French Mac & Cheese Perfection prepared with Mimolette.

Ingredients:

1/2 pound shell pasta

1 cup heavy cream

2 teaspoons sugar

1/4 cup white wine

1 cup grated Mimolette, plus more for sprinkling

1 large tomato, finely chopped.

Preheat oven to 350F. Cook the pasta according to directions. Meanwhile, in a medium saucepan, gently simmer the cream, sugar, salt and wine for 4 to 5 minutes. Be sure it doesn’t boil or it will become grainy. Add the Mimolette and stir until melted. Stir in the tomato. Mix the pasta into the sauce, then pour into a baking pan.  Sprinkle awith the remaining Mimolette and bake for 10 minutes. Serve hot/warm.

Working French Cheese Into Your Thanksgiving Feast

The recipe above would pair wonderfully with turkey or fowl as a fragrant, wonderful side dish hot out of the oven. Prep it ahead and bake it off while the main course is resting.  If you do opt for a cheese tree to start or finish the meal, do select at least three varieties of cheeses: a melty, soft stinky cheese such as an Epoisses, a mild, fragrant blue, such as Bleu D’Auvergne, and something firm and assertive, such as a Mimolette.  Serve on bread, simple crackers, and surround with fruit.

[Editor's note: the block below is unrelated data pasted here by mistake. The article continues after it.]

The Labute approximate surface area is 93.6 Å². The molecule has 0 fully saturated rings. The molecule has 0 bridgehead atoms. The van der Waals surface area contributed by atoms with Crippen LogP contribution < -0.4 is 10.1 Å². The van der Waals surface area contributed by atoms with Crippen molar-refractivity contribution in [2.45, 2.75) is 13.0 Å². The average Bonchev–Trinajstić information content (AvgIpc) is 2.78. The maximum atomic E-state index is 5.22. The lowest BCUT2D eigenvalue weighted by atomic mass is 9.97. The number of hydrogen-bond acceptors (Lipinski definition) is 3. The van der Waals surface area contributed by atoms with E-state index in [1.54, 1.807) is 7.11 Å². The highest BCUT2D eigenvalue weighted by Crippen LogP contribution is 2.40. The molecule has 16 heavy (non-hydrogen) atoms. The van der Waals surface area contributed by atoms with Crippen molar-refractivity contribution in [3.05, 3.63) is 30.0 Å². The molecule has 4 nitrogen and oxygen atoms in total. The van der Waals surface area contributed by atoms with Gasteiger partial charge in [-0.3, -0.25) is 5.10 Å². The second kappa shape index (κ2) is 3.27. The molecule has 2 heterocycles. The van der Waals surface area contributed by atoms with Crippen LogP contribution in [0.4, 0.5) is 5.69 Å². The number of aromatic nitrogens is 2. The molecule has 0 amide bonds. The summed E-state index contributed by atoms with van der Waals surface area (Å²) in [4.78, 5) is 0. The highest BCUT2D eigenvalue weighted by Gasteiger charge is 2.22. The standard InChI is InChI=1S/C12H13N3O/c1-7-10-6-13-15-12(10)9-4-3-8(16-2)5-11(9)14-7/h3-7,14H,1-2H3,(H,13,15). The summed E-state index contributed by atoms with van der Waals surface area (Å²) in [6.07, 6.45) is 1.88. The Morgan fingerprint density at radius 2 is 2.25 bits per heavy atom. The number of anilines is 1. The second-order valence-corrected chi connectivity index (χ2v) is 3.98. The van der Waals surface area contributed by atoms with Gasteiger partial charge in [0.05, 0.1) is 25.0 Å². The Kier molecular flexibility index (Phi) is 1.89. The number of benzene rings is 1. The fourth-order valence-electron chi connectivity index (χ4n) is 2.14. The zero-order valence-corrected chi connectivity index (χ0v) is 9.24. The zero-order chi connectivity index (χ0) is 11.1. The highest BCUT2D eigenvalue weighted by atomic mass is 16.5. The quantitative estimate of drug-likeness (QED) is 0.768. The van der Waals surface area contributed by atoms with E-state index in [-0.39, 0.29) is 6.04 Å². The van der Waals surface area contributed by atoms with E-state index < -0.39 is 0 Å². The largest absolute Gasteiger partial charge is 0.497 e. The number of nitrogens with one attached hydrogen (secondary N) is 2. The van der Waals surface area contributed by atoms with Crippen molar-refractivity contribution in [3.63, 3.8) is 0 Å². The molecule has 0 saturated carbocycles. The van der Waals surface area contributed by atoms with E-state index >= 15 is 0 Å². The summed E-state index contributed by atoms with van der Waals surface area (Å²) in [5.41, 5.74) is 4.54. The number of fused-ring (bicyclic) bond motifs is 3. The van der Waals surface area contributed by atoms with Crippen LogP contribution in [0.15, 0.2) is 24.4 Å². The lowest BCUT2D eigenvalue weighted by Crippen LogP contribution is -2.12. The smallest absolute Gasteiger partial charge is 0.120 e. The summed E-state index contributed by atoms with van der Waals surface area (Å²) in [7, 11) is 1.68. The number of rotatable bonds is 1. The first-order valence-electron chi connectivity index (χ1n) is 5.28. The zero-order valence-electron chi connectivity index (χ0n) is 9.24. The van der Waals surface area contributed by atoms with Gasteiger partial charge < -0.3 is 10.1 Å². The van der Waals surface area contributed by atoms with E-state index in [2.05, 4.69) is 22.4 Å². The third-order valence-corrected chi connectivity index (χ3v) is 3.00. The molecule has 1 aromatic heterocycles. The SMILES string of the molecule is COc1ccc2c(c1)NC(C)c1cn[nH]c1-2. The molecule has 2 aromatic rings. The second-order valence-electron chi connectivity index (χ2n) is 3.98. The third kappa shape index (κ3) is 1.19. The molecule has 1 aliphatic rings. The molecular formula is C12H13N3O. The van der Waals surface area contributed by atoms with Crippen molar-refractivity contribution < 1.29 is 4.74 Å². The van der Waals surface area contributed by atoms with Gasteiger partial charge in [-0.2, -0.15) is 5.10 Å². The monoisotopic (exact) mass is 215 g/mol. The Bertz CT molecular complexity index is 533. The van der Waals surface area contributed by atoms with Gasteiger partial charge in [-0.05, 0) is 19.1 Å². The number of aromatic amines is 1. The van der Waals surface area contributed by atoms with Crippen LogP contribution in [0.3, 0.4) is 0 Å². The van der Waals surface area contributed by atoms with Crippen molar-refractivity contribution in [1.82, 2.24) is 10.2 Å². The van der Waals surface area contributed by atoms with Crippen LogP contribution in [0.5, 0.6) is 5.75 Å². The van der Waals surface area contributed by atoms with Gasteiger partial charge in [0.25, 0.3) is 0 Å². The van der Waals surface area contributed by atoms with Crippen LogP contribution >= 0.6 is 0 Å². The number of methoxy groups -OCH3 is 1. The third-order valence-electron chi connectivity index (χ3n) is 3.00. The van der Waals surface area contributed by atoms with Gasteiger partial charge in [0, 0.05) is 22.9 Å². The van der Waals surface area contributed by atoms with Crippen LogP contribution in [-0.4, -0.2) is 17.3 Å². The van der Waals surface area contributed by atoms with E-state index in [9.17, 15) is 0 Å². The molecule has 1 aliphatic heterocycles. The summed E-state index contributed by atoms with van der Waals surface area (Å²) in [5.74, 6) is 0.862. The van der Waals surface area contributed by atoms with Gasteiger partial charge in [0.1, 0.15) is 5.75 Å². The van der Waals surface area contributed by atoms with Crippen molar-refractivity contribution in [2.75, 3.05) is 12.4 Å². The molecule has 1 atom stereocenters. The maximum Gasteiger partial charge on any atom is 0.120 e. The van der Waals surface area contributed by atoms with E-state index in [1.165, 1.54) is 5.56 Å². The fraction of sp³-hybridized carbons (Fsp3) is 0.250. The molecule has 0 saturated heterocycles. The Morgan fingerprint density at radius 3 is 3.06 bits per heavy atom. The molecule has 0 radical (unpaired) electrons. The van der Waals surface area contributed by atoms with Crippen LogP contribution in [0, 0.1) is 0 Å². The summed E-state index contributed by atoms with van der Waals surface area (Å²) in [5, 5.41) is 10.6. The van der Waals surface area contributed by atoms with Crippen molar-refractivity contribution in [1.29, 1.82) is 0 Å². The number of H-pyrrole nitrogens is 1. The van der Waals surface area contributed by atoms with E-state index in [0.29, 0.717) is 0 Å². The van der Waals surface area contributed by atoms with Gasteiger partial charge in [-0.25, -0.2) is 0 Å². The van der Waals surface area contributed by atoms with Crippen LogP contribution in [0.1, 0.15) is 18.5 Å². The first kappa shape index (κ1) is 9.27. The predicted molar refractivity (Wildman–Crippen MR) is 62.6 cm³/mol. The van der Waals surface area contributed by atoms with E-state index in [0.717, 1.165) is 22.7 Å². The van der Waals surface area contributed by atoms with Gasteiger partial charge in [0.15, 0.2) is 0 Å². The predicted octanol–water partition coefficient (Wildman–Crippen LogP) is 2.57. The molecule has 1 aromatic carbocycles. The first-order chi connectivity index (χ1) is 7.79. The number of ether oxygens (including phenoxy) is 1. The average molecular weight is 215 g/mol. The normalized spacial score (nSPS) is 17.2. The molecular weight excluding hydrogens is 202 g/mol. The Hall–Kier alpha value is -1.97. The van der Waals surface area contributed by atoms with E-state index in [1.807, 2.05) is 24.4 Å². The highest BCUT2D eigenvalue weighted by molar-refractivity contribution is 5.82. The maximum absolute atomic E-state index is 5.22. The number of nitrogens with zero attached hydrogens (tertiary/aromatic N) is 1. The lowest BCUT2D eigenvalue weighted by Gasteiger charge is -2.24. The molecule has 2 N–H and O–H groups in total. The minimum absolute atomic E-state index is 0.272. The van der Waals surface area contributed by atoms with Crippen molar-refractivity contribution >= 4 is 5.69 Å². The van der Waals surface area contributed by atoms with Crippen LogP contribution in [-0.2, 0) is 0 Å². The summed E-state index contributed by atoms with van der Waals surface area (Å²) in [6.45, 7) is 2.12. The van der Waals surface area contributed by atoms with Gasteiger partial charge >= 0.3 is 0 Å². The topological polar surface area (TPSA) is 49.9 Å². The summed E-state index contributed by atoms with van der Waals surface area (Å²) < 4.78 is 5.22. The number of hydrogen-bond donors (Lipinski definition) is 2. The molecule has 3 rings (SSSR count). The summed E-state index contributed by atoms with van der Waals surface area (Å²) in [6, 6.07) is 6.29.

More Cooking with French Cheese Ideas and Cookbook Giveaway

FRENCHCOOKSOUPS&SAUCESCOVEROne of my favorite recipes in my latest cookbook, The French Cook – Soups & Stews is a fondue-inspired Three-Cheese and Cider Soup with Apples and Four-Spice Croutons, which runs with the nuttiness of Gruyere and Comte cheeses (as well as Parmesan), and then there is my classic, especially delicious version of French Onion Soup, covered with a gooey cloak of Gruyere (pictured below).Write to me in the comment section following this post and tell me why you would like to receive a free, signed copy of the cookbook, and why you love to cook with and eat French cheese. I will select and announce a winner on November 24 and get it to you just in time for the holidays.

Happy cooking and bon appetit! Please not, here in Charleston, most or all of these cheeses can be found at Whole Foods, Costco and goat.sheep.cow.

Holly

French Onion Soup from The French Cook - Soups & Stews. Photo by Chia Chong

French Onion Soup from The French Cook – Soups & Stews. Photo by Chia Chong

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Upcoming Events

Charleston Wine & Food Festival Book Signing
Mar 7, 2015 2:00 pm - 2:45 pm @ William-Sonoma Tent in the Culinary Village on Marion Square, near King and Calhoun Streets, downtwon Charleston, SC

Cooking Class and Book Signing: The French Cook - Soups & Stews
May 3, 2015 1:00 pm - 3:00 pm @ Southern Season, 730 Coleman Blvd., Mt. Pleasant, SC